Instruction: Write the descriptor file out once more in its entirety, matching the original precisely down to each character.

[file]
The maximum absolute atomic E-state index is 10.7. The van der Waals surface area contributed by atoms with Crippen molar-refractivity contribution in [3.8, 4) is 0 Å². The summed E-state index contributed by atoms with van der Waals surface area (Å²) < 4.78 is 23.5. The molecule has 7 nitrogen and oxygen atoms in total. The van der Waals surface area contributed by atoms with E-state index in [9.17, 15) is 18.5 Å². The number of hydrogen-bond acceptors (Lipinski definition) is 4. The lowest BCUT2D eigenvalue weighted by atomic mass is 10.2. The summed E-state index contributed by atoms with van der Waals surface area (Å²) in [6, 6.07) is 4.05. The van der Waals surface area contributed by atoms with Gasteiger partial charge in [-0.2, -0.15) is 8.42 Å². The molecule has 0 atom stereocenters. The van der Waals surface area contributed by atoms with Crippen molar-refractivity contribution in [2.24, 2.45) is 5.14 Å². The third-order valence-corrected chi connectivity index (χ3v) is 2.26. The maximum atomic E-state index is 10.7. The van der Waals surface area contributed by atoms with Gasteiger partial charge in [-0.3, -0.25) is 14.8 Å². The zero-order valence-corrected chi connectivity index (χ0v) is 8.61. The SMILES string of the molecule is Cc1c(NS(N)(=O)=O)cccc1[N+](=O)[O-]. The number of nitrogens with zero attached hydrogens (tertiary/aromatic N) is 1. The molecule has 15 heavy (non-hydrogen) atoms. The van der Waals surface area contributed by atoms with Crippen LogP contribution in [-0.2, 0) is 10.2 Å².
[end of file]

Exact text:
The maximum absolute atomic E-state index is 10.7. The van der Waals surface area contributed by atoms with Crippen molar-refractivity contribution in [3.8, 4) is 0 Å². The summed E-state index contributed by atoms with van der Waals surface area (Å²) < 4.78 is 23.5. The molecule has 7 nitrogen and oxygen atoms in total. The van der Waals surface area contributed by atoms with E-state index in [9.17, 15) is 18.5 Å². The number of hydrogen-bond acceptors (Lipinski definition) is 4. The lowest BCUT2D eigenvalue weighted by atomic mass is 10.2. The summed E-state index contributed by atoms with van der Waals surface area (Å²) in [6, 6.07) is 4.05. The van der Waals surface area contributed by atoms with Gasteiger partial charge in [-0.2, -0.15) is 8.42 Å². The molecule has 0 atom stereocenters. The van der Waals surface area contributed by atoms with Crippen molar-refractivity contribution in [2.24, 2.45) is 5.14 Å². The third-order valence-corrected chi connectivity index (χ3v) is 2.26. The maximum atomic E-state index is 10.7. The van der Waals surface area contributed by atoms with Gasteiger partial charge in [-0.3, -0.25) is 14.8 Å². The zero-order valence-corrected chi connectivity index (χ0v) is 8.61. The SMILES string of the molecule is Cc1c(NS(N)(=O)=O)cccc1[N+](=O)[O-]. The number of nitrogens with zero attached hydrogens (tertiary/aromatic N) is 1. The molecule has 15 heavy (non-hydrogen) atoms. The van der Waals surface area contributed by atoms with Crippen LogP contribution in [-0.2, 0) is 10.2 Å².